This month has seen two books about ice cream sandwiches published. I have both and I love both. This first review goes to Cookies & Cream by Tessa Arias because we’ve used it at Cooking by the Book. In just over 200 pages, Tessa takes you down every pathway you need to know for great treats: equipment, ingredients, techniques for Philadelphia style and French style ice cream, …
Oh, you didn’t know? Philadelphia is made without egg yolks and is fine. French is made with yolks, often involves cooking a custard base, and is divine. Pick your poison.
Tessa provides many cookie recipes and techniques for you. You can of course just drop cookie dough on a sheet, bake them, and mate them with ice cream. But there are ideas here for rolled dough that you cut out to get fun shapes to match a special day or holiday.
There’s even a section about storing ice cream sandwiches. I have no idea why she would include that.
Because you are going to eat these goodies. Devour them. There are over fifty recipes here and the recipes are complete. A specific ice cream is paired with a specific cookie. Yes, you can always mix and match on your own, but Tessa has put supreme effort here into finding combinations that will fulfill and delight. For example, consider:
- Chocolate Malt: Malted Vanilla Ice Cream with Chocolate Malt Cookies
- Elvis: Peanut Butter Ice Cream with Banana Oat Cookies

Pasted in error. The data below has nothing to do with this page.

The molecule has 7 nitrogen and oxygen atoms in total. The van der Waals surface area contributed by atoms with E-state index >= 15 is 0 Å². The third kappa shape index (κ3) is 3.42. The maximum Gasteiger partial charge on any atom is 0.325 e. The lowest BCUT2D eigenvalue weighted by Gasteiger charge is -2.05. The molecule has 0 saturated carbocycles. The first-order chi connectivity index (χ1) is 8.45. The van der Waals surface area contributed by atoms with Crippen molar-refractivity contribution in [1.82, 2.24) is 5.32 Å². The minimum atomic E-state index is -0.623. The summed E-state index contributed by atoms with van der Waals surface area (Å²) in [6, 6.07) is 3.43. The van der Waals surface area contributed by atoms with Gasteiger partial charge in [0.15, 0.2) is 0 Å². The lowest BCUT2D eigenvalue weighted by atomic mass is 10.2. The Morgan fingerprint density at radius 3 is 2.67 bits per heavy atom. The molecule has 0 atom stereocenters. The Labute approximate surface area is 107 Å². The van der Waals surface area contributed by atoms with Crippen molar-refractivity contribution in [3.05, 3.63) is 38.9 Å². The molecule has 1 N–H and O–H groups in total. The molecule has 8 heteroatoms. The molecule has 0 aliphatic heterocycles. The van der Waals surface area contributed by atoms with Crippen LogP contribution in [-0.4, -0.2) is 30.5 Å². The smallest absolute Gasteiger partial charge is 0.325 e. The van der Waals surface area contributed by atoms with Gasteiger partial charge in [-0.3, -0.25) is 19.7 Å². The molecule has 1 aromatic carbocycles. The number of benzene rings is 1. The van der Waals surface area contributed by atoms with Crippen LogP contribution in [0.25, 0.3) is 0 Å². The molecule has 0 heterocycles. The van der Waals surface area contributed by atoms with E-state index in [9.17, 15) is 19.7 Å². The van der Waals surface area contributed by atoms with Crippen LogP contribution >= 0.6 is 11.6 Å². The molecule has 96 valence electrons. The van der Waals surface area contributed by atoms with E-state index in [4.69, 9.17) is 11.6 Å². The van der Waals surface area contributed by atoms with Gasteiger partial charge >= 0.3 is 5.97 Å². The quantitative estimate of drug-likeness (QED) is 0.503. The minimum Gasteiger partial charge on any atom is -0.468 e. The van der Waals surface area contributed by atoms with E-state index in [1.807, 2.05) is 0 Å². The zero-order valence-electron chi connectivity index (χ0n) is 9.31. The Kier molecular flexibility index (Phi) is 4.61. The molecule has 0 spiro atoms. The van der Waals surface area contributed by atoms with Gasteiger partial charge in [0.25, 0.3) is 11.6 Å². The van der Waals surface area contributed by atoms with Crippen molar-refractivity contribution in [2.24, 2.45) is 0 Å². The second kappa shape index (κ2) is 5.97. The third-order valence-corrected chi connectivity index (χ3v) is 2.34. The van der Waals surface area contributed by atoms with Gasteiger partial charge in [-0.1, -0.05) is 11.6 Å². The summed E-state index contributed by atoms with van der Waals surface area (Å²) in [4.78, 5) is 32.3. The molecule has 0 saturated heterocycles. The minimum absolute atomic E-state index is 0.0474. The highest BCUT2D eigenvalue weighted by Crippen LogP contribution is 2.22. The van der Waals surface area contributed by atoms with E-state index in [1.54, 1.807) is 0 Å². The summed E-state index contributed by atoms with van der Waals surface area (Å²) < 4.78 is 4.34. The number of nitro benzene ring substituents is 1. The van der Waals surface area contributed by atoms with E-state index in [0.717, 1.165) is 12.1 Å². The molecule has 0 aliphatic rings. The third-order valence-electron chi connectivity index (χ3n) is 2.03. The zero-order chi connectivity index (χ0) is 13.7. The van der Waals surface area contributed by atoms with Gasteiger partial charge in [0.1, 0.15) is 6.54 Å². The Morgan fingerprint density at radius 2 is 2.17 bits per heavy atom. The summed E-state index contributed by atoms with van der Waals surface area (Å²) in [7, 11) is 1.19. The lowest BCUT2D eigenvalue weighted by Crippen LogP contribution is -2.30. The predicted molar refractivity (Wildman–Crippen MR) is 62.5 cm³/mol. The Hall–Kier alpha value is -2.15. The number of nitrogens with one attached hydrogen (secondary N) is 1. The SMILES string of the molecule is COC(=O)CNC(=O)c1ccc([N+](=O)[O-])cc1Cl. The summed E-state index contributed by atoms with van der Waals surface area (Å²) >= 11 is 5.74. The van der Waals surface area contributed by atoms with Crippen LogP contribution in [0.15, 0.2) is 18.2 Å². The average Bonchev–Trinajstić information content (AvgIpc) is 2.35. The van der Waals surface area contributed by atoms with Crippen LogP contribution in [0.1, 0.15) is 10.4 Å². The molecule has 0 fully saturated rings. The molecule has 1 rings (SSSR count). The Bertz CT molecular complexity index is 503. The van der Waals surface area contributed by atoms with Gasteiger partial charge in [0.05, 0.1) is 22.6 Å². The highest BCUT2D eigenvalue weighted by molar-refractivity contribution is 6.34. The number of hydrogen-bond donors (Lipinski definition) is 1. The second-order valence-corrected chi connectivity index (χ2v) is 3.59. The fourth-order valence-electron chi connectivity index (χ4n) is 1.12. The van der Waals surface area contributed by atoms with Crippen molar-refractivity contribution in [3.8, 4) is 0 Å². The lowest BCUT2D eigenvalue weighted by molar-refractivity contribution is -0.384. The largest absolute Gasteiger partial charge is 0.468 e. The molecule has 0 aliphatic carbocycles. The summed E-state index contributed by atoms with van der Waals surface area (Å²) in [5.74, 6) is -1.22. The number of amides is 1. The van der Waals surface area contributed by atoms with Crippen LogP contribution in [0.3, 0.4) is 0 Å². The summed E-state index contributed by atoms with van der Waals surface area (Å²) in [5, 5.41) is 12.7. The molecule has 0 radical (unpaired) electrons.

- Pomegranate: Pomegranate Frozen Yogurt with Orange Cardamom Cookies
- Chocolate Coconut: Coconut Ice Cream with Double Chocolate Cookies
- Salty-Sweet: Salted Caramel Ice Cream with Bacon Chocolate Chip Cookies
Yes, there are some things here you’ve never tried. But if you have a child, or if you frequently act like one, then Cookies & Cream is for you.
Suzen has already begun to use the individual recipes on their own. For tonight’s dinner party, she has brownies ready to go. How to serve them? Add some of that Coconut Ice Cream. It’s made with milk, heavy cream, and coco lopez [the goo for pina coladas]. It’s NOT over the top too-coconutty like the drink. There is a lovely soft coconut flavor and a super smooth texture. It’s rich, but you won’t notice. To erase the sin, just do 2 hours on the treadmill the next day.
From that perspective, this may be one of the greatest exercise books ever written.
Treat yourself to Cookies & Cream.